Sometimes Mars Global Surveyor (MGS) Mars Orbiter Camera (MOC)
images show things that look very bizzare. Unique among the MOC
images is a suite of pictures from northwestern Hellas Planitia, such
as the example shown here. The seeming familiarity of many MOC
images, such as those showing earth-like sand dunes or stream-like
gullies might give the impression that it is pretty easy to understand
what MOC images are telling us about the geology of Mars. Indeed,
much of what has been found by MOC is both interpretable and
profound---layers recording the planet's early geologic history,
evidence for recent groundwater emerging at the surface, dust
storms and frost patterns that indicate seasonal change. Howver,
many martian landforms remain unexplained and may require years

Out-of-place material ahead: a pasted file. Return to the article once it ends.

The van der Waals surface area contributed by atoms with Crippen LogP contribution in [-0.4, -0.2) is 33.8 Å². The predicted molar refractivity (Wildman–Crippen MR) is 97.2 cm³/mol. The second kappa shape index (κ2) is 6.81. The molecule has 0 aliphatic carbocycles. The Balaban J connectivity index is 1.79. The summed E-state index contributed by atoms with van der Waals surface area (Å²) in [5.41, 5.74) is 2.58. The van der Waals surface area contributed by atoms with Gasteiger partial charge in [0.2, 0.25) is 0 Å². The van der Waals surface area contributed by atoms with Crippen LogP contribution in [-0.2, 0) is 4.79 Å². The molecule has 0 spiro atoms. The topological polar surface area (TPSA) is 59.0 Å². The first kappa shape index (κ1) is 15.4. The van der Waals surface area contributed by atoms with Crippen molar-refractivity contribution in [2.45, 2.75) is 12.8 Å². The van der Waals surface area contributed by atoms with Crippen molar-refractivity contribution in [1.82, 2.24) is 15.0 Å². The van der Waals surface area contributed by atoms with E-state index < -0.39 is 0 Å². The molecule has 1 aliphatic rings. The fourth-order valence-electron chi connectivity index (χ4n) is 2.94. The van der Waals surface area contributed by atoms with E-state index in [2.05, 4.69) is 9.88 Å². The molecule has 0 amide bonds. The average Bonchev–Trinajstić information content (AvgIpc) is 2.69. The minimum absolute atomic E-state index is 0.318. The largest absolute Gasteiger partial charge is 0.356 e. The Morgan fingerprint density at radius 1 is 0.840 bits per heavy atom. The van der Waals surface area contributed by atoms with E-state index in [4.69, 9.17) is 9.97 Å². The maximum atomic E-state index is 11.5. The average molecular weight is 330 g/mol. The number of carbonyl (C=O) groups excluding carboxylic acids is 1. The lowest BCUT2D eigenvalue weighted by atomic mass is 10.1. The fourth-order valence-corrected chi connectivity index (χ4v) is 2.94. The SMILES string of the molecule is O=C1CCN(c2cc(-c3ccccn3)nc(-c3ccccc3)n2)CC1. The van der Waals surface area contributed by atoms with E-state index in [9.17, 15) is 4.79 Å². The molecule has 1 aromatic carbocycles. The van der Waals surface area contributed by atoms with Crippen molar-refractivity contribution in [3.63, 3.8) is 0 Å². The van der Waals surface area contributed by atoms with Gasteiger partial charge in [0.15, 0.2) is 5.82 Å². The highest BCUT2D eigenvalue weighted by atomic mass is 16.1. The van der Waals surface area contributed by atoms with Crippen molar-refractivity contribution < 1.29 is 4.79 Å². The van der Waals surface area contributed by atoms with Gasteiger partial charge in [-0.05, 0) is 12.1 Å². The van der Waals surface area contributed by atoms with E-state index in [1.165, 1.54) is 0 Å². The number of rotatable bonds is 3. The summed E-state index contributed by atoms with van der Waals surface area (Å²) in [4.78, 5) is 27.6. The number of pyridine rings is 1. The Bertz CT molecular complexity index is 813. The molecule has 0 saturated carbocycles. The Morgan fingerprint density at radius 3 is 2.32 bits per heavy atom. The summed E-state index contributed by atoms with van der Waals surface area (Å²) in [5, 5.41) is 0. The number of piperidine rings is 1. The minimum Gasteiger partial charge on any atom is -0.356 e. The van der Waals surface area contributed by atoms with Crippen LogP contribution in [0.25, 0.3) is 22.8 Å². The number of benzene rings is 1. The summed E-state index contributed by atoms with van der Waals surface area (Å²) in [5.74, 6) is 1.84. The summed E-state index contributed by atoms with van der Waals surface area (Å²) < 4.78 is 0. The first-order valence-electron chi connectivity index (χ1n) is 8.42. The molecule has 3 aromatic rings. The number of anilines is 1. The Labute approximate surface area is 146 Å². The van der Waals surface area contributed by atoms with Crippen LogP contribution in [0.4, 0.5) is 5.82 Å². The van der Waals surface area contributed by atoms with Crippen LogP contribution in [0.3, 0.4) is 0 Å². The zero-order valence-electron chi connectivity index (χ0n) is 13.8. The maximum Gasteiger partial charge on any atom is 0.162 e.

of study. This picture, acquired in late October 2000, appears to be
a jumble of plates or layers exposed at the surface but subsequently
covered by a thin mantle to give the scene a uniform brightness.
What are these materials? Perhaps time and careful study will tell.
The picture is illuminated from the upper left and covers an area 2.9
by 4.1 km (1.8 by 2.5 mi) near 39.7°S, 306.7°W.
Photo Credit: NASA/JPL/Malin Space Science Systems
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